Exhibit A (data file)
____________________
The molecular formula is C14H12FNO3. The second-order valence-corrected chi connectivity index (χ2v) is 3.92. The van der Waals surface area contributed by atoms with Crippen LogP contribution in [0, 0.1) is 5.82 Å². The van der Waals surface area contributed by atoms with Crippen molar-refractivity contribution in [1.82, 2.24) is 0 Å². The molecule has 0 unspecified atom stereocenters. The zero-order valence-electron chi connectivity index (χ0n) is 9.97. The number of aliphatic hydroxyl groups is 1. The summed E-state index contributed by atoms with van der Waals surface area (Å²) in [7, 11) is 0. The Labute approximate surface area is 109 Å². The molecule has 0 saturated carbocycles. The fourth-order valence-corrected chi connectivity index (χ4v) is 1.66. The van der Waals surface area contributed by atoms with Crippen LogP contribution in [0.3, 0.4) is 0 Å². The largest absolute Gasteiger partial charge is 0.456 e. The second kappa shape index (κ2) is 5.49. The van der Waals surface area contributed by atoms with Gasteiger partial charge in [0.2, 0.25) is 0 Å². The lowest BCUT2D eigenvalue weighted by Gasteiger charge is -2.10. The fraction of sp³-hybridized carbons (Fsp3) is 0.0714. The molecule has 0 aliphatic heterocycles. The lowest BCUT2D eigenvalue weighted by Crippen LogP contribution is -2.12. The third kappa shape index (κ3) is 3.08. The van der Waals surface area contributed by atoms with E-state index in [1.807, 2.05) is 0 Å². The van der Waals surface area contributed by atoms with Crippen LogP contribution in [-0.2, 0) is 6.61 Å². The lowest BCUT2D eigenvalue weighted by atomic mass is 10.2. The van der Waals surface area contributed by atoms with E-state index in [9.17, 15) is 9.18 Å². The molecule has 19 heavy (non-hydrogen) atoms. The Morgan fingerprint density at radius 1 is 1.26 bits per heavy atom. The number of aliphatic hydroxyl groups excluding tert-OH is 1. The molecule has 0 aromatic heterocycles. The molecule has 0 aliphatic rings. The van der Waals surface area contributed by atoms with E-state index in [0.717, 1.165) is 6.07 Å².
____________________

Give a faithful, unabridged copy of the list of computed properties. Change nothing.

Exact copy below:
The molecular formula is C14H12FNO3. The second-order valence-corrected chi connectivity index (χ2v) is 3.92. The van der Waals surface area contributed by atoms with Crippen LogP contribution in [0, 0.1) is 5.82 Å². The van der Waals surface area contributed by atoms with Crippen molar-refractivity contribution in [1.82, 2.24) is 0 Å². The molecule has 0 unspecified atom stereocenters. The zero-order valence-electron chi connectivity index (χ0n) is 9.97. The number of aliphatic hydroxyl groups is 1. The summed E-state index contributed by atoms with van der Waals surface area (Å²) in [7, 11) is 0. The Labute approximate surface area is 109 Å². The molecule has 0 saturated carbocycles. The fourth-order valence-corrected chi connectivity index (χ4v) is 1.66. The van der Waals surface area contributed by atoms with Crippen LogP contribution in [0.3, 0.4) is 0 Å². The largest absolute Gasteiger partial charge is 0.456 e. The second kappa shape index (κ2) is 5.49. The van der Waals surface area contributed by atoms with Gasteiger partial charge in [0.2, 0.25) is 0 Å². The lowest BCUT2D eigenvalue weighted by Gasteiger charge is -2.10. The fraction of sp³-hybridized carbons (Fsp3) is 0.0714. The molecule has 0 aliphatic heterocycles. The lowest BCUT2D eigenvalue weighted by Crippen LogP contribution is -2.12. The third kappa shape index (κ3) is 3.08. The van der Waals surface area contributed by atoms with E-state index in [1.807, 2.05) is 0 Å². The van der Waals surface area contributed by atoms with Crippen LogP contribution in [-0.2, 0) is 6.61 Å². The lowest BCUT2D eigenvalue weighted by atomic mass is 10.2. The van der Waals surface area contributed by atoms with E-state index in [9.17, 15) is 9.18 Å². The molecule has 19 heavy (non-hydrogen) atoms. The Morgan fingerprint density at radius 1 is 1.26 bits per heavy atom. The number of aliphatic hydroxyl groups excluding tert-OH is 1. The molecule has 0 aromatic heterocycles. The molecule has 0 aliphatic rings. The van der Waals surface area contributed by atoms with E-state index in [0.717, 1.165) is 6.07 Å².